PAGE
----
Bishop Druitt College Coffs Harbour, St Patrick’s College Campbelltown, and Christian College Geelong have been selected as joint winners of the National Large Air Tanker (LAT) Naming Competition.
The Minister for Emergency Management and National Recovery and Resilience, Senator the Hon. Bridget McKenzie and Pat Conaghan Federal Member for Cowper visited Bishop Druitt College on Thursday morning to congratulate one of the winning schools and announce the National LAT’s future name.
“The three winning schools all proposed the name ‘Phoenix’. Students from the schools said that it is ‘a symbol of renewal and rebirth’, that the National LAT “is curing the land with its tears by putting out fires” and that it will allow ‘new life rising from the ashes’.”
“I thank all of the schools who participated in the naming competition and congratulate the winning schools. I look forward to seeing the new livery on the LAT and this name could not be more appropriate,” Minister McKenzie said.
Pat Conaghan welcomed the announcement and expressed his gratitude to the students of Bishop Druitt College.
“After what our region experienced during the fires of 2019 and 2020, it’s only fitting that a Mid North Coast school be part of naming this critically important piece of firefighting equipment. It’s wonderful to see the Bishop Druitt College students on the winners list!” Mr Conaghan said.
AFAC CEO Rob Webb said that the National LAT is an opportunity to strengthen the resilience of Australian communities against bushfires.
“The National Large Air Tanker is a new capability that will work with and supplement NAFC’s existing firefighting fleet.
“Australian communities face increasing risk from a changing climate and there is opportunity for mitigation measures such as aerial firefighting to play a greater role in building resilience and protecting our communities from bushfires,” said Rob Webb.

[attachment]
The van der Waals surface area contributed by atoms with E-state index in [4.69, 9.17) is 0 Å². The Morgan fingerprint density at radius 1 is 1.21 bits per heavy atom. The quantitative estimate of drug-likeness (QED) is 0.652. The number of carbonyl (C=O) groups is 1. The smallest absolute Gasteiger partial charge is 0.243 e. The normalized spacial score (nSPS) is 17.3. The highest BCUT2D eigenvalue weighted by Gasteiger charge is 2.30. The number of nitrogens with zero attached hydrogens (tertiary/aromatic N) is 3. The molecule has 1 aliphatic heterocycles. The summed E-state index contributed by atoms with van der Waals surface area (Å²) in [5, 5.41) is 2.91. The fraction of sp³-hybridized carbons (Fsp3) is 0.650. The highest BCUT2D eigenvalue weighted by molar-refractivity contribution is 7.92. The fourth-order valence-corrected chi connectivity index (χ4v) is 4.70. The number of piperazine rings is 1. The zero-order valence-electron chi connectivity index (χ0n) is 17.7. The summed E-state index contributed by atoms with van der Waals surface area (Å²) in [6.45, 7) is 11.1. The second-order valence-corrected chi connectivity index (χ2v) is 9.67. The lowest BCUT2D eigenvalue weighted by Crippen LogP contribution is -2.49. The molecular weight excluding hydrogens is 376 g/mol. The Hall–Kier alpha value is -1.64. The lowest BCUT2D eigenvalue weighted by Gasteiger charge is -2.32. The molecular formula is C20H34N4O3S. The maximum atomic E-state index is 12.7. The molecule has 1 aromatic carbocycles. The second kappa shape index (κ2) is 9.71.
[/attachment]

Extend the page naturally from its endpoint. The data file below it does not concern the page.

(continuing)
The National LAT provides a significant boost to Australia’s aerial firefighting capability and can be quickly deployed across the country, or to situations that may not otherwise be well served by aerial or ground firefighting resources.
It can carry and drop 15,000 litres of retardant or water and is an invaluable asset for firefighting efforts in difficult-to-reach areas across Australia.
The Competition received entrants from every Australian state and allowed young Australians to get involved and contribute to Australia’s disaster resilience. AIDR and NAFC would like to thank all the teachers and students who submitted entries to the competition and commend their commitment to Australia’s disaster resilience.
For further information on disaster resilience education visit www.schools.aidr.org.au
The Australian Institute for Disaster Resilience (AIDR) is the Australian Institute for disaster risk reduction and resilience. We collaborate across sectors to strengthen the resilience of Australian communities to disasters.
The National Aerial Firefighting Centre (NAFC) provides a cooperative national arrangement for the provision of aerial firefighting resources for combating bushfires. NAFC coordinates the procurement of a fleet of highly specialised firefighting aircraft that are readily available for use by State and Territory emergency service and land management agencies across Australia.